Michael Nishi, the marathon’s general manager, agrees that local backing is vital.

“For an event this size, you really need great support from local government, from the city and from city agencies. In particular, when it comes to sustainability, we couldn’t do it without the support of the Department of Streets and Sanitation, without their help and without their resources – their equipment as well as their staff. We also work side by side with the Chicago Park District and their sustainability programmes in order for us to collect and then take items to be properly recycled or composted.”

Corporate sponsors and partners also have a role to play, continues Pinkowski, but so does everyone involved in the event.

“We have some very high-profile, dynamic companies [as sponsors] that have integrated sustainability into their cultures, which is a great complement to what we do. But from across the spectrum of our event – our participants, our volunteers, our residents, everyone – there’s just a real culture for being much more attuned to the environment. We look at every element through the planning process, the delivery and the implementation at the back end of it. The key is that there’s a real team effort across the organisation.”

Aerial view of the Chicago Marathon

And like Hugh Brasher in London, Nishi also emphasises the importance of talking to other event organisers and pooling ideas for the future.

“We come together to learn from one another, share solutions and build off them. When it comes to our partners in Abbott World Marathon Majors, why would you want to start from scratch when we can share a plan [and] make it more efficient? What we do in Chicago – this is an important mission that we’re on, and we want to share it with other races. We’re the second largest marathon in the world, and we want to be a leader in our industry and showcase best practices.”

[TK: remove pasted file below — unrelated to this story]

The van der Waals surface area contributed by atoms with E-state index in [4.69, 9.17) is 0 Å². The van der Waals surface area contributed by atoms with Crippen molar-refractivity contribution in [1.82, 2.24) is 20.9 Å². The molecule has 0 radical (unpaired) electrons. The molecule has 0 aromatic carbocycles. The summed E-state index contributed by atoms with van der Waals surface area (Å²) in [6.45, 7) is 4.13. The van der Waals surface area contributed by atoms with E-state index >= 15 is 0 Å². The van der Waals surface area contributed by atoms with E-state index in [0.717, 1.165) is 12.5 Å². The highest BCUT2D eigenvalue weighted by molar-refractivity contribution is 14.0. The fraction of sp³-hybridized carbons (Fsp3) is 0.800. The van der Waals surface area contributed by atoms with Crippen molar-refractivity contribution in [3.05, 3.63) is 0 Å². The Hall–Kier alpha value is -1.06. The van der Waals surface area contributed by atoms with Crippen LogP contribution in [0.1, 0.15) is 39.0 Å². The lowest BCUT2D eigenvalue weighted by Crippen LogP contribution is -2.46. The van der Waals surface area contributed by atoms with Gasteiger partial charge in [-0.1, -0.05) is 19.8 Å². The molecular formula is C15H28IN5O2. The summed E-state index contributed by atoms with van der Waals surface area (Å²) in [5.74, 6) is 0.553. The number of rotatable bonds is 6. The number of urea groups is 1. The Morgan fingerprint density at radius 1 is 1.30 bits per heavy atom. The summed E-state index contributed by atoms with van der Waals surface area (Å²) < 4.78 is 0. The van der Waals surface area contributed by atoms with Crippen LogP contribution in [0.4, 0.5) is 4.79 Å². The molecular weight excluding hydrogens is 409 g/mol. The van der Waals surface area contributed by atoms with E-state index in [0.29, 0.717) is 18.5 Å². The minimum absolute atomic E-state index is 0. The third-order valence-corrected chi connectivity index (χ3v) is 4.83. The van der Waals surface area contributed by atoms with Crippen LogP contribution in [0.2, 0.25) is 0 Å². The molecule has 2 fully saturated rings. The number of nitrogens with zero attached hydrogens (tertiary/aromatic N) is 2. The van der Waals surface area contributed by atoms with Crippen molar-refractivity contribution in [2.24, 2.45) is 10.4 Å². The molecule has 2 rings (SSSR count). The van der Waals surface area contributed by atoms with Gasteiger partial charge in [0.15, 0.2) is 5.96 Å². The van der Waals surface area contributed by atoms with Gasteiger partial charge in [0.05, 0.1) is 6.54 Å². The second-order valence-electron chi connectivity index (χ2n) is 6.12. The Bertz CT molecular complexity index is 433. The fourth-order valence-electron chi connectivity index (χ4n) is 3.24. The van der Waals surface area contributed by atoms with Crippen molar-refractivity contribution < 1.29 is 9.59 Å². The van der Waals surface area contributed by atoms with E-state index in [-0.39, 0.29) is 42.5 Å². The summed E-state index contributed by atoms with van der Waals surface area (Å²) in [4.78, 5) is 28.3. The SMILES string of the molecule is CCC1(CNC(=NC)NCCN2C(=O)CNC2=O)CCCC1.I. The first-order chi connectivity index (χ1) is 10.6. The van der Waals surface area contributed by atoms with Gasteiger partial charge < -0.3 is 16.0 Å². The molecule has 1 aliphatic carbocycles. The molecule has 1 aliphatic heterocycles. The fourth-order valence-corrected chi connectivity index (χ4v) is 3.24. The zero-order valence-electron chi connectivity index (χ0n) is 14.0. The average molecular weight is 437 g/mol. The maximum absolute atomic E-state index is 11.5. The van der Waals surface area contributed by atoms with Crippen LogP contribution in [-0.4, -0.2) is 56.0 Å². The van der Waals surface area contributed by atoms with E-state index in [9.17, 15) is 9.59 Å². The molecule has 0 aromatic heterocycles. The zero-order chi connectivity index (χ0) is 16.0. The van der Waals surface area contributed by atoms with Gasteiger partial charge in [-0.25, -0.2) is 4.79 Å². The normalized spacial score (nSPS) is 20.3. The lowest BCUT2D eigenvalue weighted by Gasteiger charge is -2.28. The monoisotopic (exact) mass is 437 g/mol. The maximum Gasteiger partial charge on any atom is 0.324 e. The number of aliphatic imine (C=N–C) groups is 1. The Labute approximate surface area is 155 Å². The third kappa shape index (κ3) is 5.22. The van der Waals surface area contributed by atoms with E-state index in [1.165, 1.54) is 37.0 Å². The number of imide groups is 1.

Although CEM are blessed with a supportive city at both governmental and civilian levels, they’re keen to point out that sustainability isn’t just about actions – words also have a role to play in bringing the benefits of sustainable practice to a wider audience. Citing Chicago Marathon initiatives such as the delivery of organic waste (including compostable cups) from the event to a local worm farm, where it’s transformed into a nutrient-rich compost that’s used by the Chicago Park District in the city’s green spaces, Nishi emphasises the power of narrative in raising awareness among the public.

“We want to improve what we do, but we also want to tell the story. We all get the ‘reduce, reuse, recycle’ message, which is important for raising awareness, but a lot of times, the story gets lost. For example, I can put my bottle in a recycling bin – but what happens to it beyond that? When you can tell a story, especially a closed-loop story, then you’re really able to show people what can be done.”

What else can mass participation sports events do to reduce their carbon footprint and negative environmental impact? Let us know in the comments below.